Even when starting at the very basic tempo of 92 beats per minute, quantifying the line between art and craft can be very tough.
David Romines, associate director of bands in UGA’s Hugh Hodgson School of Music, walks this line with an array of budding conductors, exploring their role in an ensemble and searching for useful commonalities of movement that may not be easily detectable through observation.
“At the beginning, it’s all very precise and measured, then the next thing you do is get rid of the metronome and start to think musically,” he said, confidently abreast of the paradox. “We know which gestures work for conductors, and we’re always looking for better ways to explain it to students.”
To UGA engineering professor Tim Foutz, the search for a better way was all about the biomechanics of conducting—plus it offered a new area for collaboration.
“I don’t know much about music, but I thought we might be able to open up some new areas in conducting—and engineering,” Foutz said about what has turned into a research and teaching project between himself and Romines.
With seed funds from the Faculty of Engineering and equipment from the College of Veterinary Medicine, the two have established a laboratory for conducting students. Envisioned to eventually serve students as a tool for self-analysis, the lab is enabling Romines and Foutz to begin to isolate and define many basic conducting techniques by using a motion capture system to track the movements of students—and accomplished conductors—at 120 frames per second.
The two are building a body of research data on rates of acceleration, amplitude, depth and consistency between beats of accomplished conductors to make available to students for comparison. Conducting gestures typically evaluated by the student on videotape or in front of a mirror are being translated into graphs and charts so that students can see exactly how they are moving and where their movements might dip or falter.
“When we lay the graphs on top of one another, we’re not as interested in what’s different as we are in the similarities,” Romines said, noting the difficulty in knowing what to measure and then what to look for. “It is of particular interest when data generated by professional conductors are compared with graduate and beginning conducting students.”
Sixty years ago, musical conducting was not considered a traditional area of instruction, as many felt great conductors were simply born. In subsequent decades, conducting has become an area of much more pedagogical activity. Romines received valuable initial assistance from Teresa Nakra of the College of New Jersey, drawing on her experience in the marriage of technology with artistic endeavors. She has ventured to wire the brains of Boston symphony members to monitor what happens during solos and measure brain waves when different sections of the orchestra come together or drop out. Another colleague, Mary Hill, has set up a conducting laboratory at Arizona State University and shared technical savvy and results with the UGA faculty.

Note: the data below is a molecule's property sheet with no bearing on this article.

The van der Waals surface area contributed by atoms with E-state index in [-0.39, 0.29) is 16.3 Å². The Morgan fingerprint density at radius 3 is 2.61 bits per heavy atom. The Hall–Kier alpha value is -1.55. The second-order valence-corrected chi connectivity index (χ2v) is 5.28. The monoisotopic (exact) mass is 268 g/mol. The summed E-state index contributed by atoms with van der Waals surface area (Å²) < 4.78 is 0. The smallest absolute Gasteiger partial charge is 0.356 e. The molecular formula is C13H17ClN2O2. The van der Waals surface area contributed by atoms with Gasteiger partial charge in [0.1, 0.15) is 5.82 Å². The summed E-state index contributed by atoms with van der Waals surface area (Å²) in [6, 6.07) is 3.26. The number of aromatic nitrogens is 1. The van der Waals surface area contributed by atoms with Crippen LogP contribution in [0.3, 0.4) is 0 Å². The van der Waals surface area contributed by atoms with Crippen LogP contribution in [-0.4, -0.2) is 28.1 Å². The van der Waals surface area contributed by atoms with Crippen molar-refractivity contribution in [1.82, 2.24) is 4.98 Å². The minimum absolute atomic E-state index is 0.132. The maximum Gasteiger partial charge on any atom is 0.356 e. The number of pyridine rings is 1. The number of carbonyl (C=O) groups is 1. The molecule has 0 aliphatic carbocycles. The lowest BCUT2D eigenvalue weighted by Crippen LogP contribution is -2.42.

“Some of what we’re doing is duplication of previous studies. However, since this type of analysis is still new to the profession duplication is important,” said Romines, explaining that it brings an extra layer of validity to the scholarship aspect. Romines and Foutz blend this repetition with a new layer of research by bringing in and trying to determine common traits and motion among experienced conductors.
What brought music and engineering faculty members together is the third part of the project that is as particular to the collaborative atmosphere at UGA as its constituent parts.
Senior faculty in positions of influence and mentoring for their junior colleagues continue to yield impressive results.
The link between Romines and Foutz was Sylvia Hutchison, retired associate dean of the College of Education, in her emerita role as a coordinator of the Peer Consulting Program located in the Center for Teaching and Learning. Her passion for helping her peers and students inside and beyond the classroom has made Hutchison an invaluable asset, with a knowledge of the university that is outdone only by her love and appreciation for learning.
“Engineering here is very open to reaching beyond its boundaries, and it’s a tribute to the leadership that fosters this kind of environment,” she said. “This project is the nicest combination of what you think is most important in higher education—unencumbered learning, free of fear or vulnerability, just trying to understand the issue better. It’s very exciting.”
Of the seemingly improbable but obvious collaboration between engineering and music, Romines is no less salutary.
“It all goes back to the idea that all knowledge is related,” he said. “As we teach conducting, we’re dealing with physiology and engineering issues on a daily basis. Understanding the extent of these interrelationships can only prove beneficial to our students.”